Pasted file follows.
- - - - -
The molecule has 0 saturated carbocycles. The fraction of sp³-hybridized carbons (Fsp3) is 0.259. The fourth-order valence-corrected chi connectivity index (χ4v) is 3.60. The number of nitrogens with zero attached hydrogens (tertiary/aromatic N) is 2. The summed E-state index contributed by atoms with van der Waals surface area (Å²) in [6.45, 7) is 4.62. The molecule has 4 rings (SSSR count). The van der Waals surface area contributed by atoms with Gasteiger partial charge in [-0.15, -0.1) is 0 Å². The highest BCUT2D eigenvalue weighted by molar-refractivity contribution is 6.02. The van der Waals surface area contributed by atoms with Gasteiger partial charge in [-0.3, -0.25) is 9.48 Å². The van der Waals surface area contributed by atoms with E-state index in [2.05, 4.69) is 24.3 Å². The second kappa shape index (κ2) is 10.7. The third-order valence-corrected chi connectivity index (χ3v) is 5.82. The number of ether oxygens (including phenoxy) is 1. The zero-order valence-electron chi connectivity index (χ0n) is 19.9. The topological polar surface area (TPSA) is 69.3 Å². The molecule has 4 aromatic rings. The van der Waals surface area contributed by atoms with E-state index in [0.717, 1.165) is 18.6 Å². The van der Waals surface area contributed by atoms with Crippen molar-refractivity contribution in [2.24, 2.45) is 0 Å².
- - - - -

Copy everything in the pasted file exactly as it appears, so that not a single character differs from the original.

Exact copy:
The molecule has 0 saturated carbocycles. The fraction of sp³-hybridized carbons (Fsp3) is 0.259. The fourth-order valence-corrected chi connectivity index (χ4v) is 3.60. The number of nitrogens with zero attached hydrogens (tertiary/aromatic N) is 2. The summed E-state index contributed by atoms with van der Waals surface area (Å²) in [6.45, 7) is 4.62. The molecule has 4 rings (SSSR count). The van der Waals surface area contributed by atoms with Gasteiger partial charge in [-0.15, -0.1) is 0 Å². The highest BCUT2D eigenvalue weighted by molar-refractivity contribution is 6.02. The van der Waals surface area contributed by atoms with Gasteiger partial charge in [-0.3, -0.25) is 9.48 Å². The van der Waals surface area contributed by atoms with E-state index in [2.05, 4.69) is 24.3 Å². The second kappa shape index (κ2) is 10.7. The third-order valence-corrected chi connectivity index (χ3v) is 5.82. The number of ether oxygens (including phenoxy) is 1. The zero-order valence-electron chi connectivity index (χ0n) is 19.9. The topological polar surface area (TPSA) is 69.3 Å². The molecule has 4 aromatic rings. The van der Waals surface area contributed by atoms with E-state index in [0.717, 1.165) is 18.6 Å². The van der Waals surface area contributed by atoms with Crippen molar-refractivity contribution in [2.24, 2.45) is 0 Å².